Unless a pet specialty retailer also offers grooming services, it is not always easy to make dirty pets pay. But it can be done. Selling products that keep animals cleaner and sweeter smelling between trips to the salon is a good way to add a few more dollars to the coffers.
As pets continue to be an important part of many American families, pet owners are hoping to keep their animals as hygienic and nicely scented as possible, and pet store owners can help.
Pet owners may not know all of the benefits of using products such as wipes, rinse-less shampoos, and sprays and conditioners, so make sure your staff can enlighten them. Train employees to ask questions and listen as actively as possible when customers are talking. Questions about how often to groom or bathe pets should open up a dialogue that may end with multiple sales of between bath products. Discussions of smelly pets—or the mention of how wonderful they smell just after grooming—should generate sales of between-bath sprays and wipes. Customer comments on tear stains or complaints of matter accrued in eye corners should inspire trips to the aisle where eye wipes are displayed. Ear wipes and dental wipes are easy sells, too. Sales staff should seize opportunities by helping customers select the right products to solve their problems.
Wipes and rinse-less shampoos work in the same way that baby wipes or any disposable moist towelettes do—by carrying dirt away and leaving a pleasant scent. Many people keep them in the car for potty accidents, mud, skunk sprays or other unexpected incidents away from home. While at home, they are invaluable for wiping muddy paws or cleaning off road salt. Owners of geriatric dogs with leaky bladders or of a female dog in heat will testify to the worth of these products.
Owners that bathe their pets at home in summer may need alternatives during colder months, and an all-over spray and wipe once a week may just fit the bill. If anyone in the house has allergies to the pet, weekly wipes or the use of a rinse-less shampoo will help reduce allergens tremendously. If it’s the dog that suffers from contact allergies, these products can alleviate those, as well, by removing dust, dander, pollen and saliva from the coat.
Most of these products work much like regular shampoo, in which surface acting agents, or surfactants, lift dirt that is carried away by soapsuds. Wipes and between-bath sprays contain lighter surfactants that remove dirt but leave little or no residue and a light fragrance. The wiping action during use of either wipes or the sprays removes the dirt.
According to Michelle Austin, director of marketing/purchasing for Ryan’s Pet Supplies, many sprays are dual or multiple purpose. Fresh and Clean’s popular scent now comes in a cologne/finishing spray formula, which also contains protein and lanolin to make it easier to brush the coat between baths. Tropiclean’s SPA colognes have ingredients to soothe or hydrate skin, as well as a UV protector. Sprays also often contain essential oils to both deodorize and condition coats.
“Pet grooming tends to follow trends in the human beauty industry,” says Austin. “In the past, scents like Giorgio and Polo sold well, but today’s trends are towards vanilla, citrus, cinnamon, lemon verbena, ginger and apple—fruity and spicy ranges of scents.”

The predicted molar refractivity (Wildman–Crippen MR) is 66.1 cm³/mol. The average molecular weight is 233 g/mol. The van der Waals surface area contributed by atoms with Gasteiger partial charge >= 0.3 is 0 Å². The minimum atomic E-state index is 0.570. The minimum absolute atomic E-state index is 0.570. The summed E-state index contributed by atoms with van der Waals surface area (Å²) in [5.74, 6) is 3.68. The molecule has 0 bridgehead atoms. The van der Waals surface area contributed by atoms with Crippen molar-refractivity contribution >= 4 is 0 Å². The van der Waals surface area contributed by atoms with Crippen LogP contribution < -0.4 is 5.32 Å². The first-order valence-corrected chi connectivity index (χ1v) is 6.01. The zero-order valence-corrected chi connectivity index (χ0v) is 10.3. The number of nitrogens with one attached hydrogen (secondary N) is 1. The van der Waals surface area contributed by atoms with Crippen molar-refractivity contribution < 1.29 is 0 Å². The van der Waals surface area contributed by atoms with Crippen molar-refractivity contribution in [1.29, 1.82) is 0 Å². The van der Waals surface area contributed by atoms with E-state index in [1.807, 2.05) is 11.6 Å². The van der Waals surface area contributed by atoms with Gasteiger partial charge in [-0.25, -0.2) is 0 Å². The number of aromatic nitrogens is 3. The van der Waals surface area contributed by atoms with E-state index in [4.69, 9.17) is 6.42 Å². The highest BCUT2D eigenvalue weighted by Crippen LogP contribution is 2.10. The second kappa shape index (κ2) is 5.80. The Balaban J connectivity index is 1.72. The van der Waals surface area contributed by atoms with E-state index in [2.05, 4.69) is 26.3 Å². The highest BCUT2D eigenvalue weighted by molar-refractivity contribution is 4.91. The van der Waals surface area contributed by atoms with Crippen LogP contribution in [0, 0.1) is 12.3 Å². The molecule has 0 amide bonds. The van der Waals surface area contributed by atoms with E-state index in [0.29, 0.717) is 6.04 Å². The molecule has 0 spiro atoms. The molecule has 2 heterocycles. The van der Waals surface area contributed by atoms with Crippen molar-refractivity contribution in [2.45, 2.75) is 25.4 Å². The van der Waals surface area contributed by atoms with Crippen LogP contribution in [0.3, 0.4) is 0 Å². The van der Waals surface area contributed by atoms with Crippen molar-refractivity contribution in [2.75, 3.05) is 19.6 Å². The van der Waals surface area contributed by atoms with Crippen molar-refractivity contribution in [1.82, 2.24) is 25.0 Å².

Austin suggests that retailers ensure that consumers understand that keeping a pet clean can be a multi-step process, utilizing different between-bath products at different times as well as taking the pet to a professional groomer.
The Natural Choice
Many manufacturers are also offering green or all-natural options in this category. For many consumers, this is a tremendous plus. According to Diane True, manager at Worldly Pets, in Marblehead, Mass., her clients simply don’t like chemicals. Her customers often ask about the ingredients in the products they buy and tend to prefer the greener options. Worldly Pets offers Earthbath’s all-natural wipes and Natural Chemistry’s Waterless bath for both cats and dogs, which is a hypoallergenic cleaner that uses an effective enzyme-based solution that has no harsh detergents.
Still, as good as the products are, True says that, retailers will sell more if they engage customers about the value and benefits of the products they are selling. “Our customers like to buy as many all-natural products as possible; they are better for the environment and better for pets,” she says. “But organic or not, you can’t just point to the product—you have to talk to people about them. Point out that the dog is going to lick his feet, and if you don’t want chemicals on them from road salt, you certainly don’t want chemicals in the wipes you are using to remove the road salt.”
Worldly Pets sells a lot of between-bath products to cat owners in particular, she adds. “People don’t believe cats like water, so they are looking for these products,” says True.
So stock your shelves with wipes, sprays and rinse-less shampoos, and educate your staff on their many benefits. Then watch the dirty-dog dollars roll in, even if you don’t have a salon as part of your operation.
Carol Visser is a Nationally Certified Master Groomer and Certified Pet Dog Trainer. Formerly a pet product expert for PetEdge, she and her husband Glenn now own Two Canines Pet Services in Montville, Maine, which provides grooming, boarding, training and day care services to Waldo County.